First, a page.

A report by Irish property group BNP Paribas Real Estate said April’s slowdown in home construction was the seventh straight month, with the rate of decline “steep overall” and the most pronounced so far this year.
The report said Ireland’s construction sector “continued to struggle” in April as activity contracted sharply and growth in new orders, employment and material purchases slowed.
“It has given us little respite in terms of easing inflationary and supply pressures,” the report said.
“In fact, the extent of supplier performance deterioration and input price increases was greater than we saw in March.
The composite PMI rate, calculated using a range of factors, was 48.4, down from 49.5 in March. The 50 mark separates growth from contraction, with the latest measure showing the most pronounced decline in construction activity in Ireland this year.
The latest data highlighted a “sustained decline” in housing activity that was stronger than seen during the previous survey period, the report said.
Commercial activity, meanwhile, increased for the third straight month, albeit modestly. The overall slowdown in market demand weighed on construction activity, the report said.
Nonetheless, April survey data showed a continued increase in new order inflows at the beginning of the second quarter. However, customers are still reportedly wary of market conditions, and overall growth has been modest and historically subdued.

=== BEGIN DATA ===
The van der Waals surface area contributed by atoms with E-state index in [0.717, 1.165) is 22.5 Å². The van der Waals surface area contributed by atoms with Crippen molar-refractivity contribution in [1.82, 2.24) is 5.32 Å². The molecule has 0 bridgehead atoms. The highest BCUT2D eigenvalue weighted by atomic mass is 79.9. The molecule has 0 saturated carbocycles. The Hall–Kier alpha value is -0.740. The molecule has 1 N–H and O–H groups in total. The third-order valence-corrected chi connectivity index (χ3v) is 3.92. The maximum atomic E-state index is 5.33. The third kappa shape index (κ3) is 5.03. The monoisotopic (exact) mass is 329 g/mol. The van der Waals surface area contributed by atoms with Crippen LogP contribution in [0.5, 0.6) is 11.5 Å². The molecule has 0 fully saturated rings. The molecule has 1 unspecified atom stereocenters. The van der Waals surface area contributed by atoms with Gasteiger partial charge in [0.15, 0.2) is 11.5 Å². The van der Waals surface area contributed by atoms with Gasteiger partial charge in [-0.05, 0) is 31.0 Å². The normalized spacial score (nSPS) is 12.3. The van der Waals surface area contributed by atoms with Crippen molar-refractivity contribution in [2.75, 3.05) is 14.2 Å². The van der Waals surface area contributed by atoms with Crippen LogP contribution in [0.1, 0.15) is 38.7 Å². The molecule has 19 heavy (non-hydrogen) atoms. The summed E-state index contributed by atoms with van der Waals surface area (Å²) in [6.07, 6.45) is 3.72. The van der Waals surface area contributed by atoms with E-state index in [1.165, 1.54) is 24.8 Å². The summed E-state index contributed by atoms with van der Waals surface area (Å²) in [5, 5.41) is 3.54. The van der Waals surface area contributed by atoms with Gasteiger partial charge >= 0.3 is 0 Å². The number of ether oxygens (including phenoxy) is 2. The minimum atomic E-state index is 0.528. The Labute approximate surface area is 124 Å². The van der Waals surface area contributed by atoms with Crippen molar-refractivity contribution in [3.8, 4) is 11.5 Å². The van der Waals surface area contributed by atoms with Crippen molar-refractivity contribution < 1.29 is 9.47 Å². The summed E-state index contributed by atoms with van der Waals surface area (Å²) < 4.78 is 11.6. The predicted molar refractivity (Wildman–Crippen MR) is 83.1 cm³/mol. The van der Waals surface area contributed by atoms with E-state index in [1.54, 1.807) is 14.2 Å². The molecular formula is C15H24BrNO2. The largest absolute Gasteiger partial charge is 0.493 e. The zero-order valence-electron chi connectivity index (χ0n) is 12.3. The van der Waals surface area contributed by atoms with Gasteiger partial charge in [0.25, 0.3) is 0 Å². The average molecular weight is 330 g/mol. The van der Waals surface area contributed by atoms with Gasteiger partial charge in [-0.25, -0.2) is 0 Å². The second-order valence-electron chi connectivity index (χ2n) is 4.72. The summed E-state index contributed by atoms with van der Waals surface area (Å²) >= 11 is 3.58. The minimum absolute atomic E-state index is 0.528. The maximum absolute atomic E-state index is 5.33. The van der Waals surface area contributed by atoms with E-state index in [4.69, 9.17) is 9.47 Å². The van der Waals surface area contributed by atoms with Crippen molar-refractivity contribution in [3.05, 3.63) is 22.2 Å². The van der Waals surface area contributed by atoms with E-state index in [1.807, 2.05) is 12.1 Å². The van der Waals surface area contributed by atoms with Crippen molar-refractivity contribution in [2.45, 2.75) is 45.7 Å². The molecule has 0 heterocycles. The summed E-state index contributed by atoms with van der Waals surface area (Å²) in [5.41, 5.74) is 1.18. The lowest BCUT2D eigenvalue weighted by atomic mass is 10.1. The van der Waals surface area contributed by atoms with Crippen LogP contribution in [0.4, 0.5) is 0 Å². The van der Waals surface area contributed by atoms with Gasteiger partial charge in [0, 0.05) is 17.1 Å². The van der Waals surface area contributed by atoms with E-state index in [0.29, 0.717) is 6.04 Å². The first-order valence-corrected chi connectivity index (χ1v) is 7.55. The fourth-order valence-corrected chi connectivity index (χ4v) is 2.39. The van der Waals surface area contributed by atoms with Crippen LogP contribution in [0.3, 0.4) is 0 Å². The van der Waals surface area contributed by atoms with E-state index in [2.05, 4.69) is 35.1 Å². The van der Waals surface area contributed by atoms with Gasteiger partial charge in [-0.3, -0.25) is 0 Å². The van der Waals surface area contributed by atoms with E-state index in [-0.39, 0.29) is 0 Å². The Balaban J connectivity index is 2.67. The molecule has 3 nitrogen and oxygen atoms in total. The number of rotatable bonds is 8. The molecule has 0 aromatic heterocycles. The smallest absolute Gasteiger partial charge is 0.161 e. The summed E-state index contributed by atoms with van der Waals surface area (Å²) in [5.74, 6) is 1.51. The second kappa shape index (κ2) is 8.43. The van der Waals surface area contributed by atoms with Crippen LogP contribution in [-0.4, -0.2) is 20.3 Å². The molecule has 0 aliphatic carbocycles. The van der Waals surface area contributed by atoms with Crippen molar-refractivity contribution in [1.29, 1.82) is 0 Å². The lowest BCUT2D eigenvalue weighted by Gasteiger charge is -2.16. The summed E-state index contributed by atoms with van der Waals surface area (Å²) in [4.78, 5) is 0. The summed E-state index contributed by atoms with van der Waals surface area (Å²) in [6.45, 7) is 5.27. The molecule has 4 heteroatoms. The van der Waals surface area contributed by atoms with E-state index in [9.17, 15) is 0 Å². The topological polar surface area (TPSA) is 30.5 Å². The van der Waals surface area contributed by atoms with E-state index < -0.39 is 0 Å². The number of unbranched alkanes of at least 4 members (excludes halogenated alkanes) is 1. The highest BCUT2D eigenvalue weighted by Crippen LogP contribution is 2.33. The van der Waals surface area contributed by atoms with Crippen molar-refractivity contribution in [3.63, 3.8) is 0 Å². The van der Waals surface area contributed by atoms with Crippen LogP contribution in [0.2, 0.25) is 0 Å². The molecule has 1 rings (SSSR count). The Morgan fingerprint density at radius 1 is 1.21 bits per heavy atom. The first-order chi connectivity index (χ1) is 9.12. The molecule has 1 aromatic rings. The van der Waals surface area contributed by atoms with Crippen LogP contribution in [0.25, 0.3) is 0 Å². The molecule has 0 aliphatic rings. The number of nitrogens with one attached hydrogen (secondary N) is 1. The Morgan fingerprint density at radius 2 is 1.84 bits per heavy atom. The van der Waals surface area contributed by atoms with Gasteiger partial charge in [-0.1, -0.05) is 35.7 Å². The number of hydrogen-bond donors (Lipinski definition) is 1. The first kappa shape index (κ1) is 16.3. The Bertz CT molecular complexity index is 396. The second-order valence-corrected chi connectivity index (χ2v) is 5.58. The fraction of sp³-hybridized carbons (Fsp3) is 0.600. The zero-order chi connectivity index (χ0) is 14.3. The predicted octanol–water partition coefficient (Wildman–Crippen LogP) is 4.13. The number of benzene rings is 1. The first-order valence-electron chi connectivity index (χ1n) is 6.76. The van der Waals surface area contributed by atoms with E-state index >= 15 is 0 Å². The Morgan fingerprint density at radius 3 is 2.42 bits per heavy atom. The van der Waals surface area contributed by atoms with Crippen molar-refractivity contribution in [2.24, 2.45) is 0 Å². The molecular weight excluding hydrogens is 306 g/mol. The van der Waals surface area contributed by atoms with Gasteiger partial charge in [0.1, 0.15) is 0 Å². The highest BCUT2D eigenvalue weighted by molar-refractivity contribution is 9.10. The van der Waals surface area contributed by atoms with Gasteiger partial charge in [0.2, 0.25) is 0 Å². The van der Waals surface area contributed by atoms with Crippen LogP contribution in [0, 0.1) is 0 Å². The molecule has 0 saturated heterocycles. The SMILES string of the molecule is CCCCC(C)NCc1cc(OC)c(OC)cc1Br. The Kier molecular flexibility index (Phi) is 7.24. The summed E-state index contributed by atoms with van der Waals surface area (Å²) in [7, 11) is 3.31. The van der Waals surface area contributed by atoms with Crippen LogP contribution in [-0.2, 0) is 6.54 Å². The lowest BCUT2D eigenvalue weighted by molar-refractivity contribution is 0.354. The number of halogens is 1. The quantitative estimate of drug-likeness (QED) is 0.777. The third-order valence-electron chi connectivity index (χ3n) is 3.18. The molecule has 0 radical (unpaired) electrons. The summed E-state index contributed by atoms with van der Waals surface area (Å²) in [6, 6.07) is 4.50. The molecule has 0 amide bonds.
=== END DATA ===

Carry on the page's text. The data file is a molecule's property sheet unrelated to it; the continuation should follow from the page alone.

A similar increase in the number of employees was recorded in April as companies then expanded their workforce to match the increase in sales. As such, the job creation rate was the weakest for the current four months in a row.
Similarly, businesses increased their buying activity in April, but at the slowest pace in three months.
Elsewhere, Irish construction companies continue to work to further extend average delivery times. In fact, the extent of lead time deterioration was the largest since January.
The input cost increase rate peaked in October 2021 and has been on a downward trend, but in contrast, the cost increase rate picked up slightly in April.
The surge in fees charged by subcontractors also accelerated from March. This was despite the most significant deterioration in quality since the end of last year.
Subcontractor usage increased for the third consecutive month, but availability declined the most in nine months.
Firms remained positive about their production forecasts for the year ahead. Optimism centered mainly on hopes for a recovery in development activity. That said, confidence was relatively modest.
BNP Paribas director John McCartney said April’s construction trend “remains in a pattern that has continued since the beginning of the year.”
“Overall activity has shrunk again,” he said. “However, PMI leading indicators continued to suggest that activity could pick up. New orders picked up again.
“Consistent with this, raw material purchases continued to rise and employment increased for the fourth straight month. It rose to 30.2%.”
Two “undesirable developments” in April, according to McCartney, were a sharp contraction in housing activity and accelerating input cost inflation.
“The sharp slowdown in new home construction is clearly alarming and somewhat surprising given the sustained increase in housing starts since last November,” he said.
“Intensifying cost pressures, while bucking the trend of the last 18 months, have been relatively modest.”
The volume of new projects received by Irish construction firms rose for the third straight month in April. There were also reports of some improvement in the relative demand situation.
However, the overall growth rate remained modest against the background of caution in some markets.